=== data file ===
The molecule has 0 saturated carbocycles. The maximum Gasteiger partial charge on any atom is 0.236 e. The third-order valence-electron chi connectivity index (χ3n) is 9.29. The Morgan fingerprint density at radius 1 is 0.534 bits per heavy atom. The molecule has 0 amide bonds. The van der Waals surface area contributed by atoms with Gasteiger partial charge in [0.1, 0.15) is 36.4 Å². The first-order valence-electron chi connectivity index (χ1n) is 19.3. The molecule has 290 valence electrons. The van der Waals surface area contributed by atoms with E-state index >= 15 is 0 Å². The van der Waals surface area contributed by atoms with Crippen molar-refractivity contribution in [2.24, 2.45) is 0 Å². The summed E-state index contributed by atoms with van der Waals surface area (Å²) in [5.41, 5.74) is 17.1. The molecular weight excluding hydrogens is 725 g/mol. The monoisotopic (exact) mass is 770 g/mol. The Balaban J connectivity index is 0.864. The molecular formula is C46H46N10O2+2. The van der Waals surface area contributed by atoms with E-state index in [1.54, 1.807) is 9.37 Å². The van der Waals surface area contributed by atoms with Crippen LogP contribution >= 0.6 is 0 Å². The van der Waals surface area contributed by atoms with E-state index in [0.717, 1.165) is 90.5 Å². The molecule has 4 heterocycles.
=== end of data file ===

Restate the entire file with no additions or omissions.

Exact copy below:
The molecule has 0 saturated carbocycles. The maximum Gasteiger partial charge on any atom is 0.236 e. The third-order valence-electron chi connectivity index (χ3n) is 9.29. The Morgan fingerprint density at radius 1 is 0.534 bits per heavy atom. The molecule has 0 amide bonds. The van der Waals surface area contributed by atoms with Gasteiger partial charge in [0.1, 0.15) is 36.4 Å². The first-order valence-electron chi connectivity index (χ1n) is 19.3. The molecule has 290 valence electrons. The van der Waals surface area contributed by atoms with E-state index >= 15 is 0 Å². The van der Waals surface area contributed by atoms with Crippen molar-refractivity contribution in [2.24, 2.45) is 0 Å². The summed E-state index contributed by atoms with van der Waals surface area (Å²) in [5.41, 5.74) is 17.1. The molecular weight excluding hydrogens is 725 g/mol. The monoisotopic (exact) mass is 770 g/mol. The Balaban J connectivity index is 0.864. The molecular formula is C46H46N10O2+2. The van der Waals surface area contributed by atoms with E-state index in [1.54, 1.807) is 9.37 Å². The van der Waals surface area contributed by atoms with Crippen LogP contribution >= 0.6 is 0 Å². The van der Waals surface area contributed by atoms with E-state index in [0.717, 1.165) is 90.5 Å². The molecule has 4 heterocycles.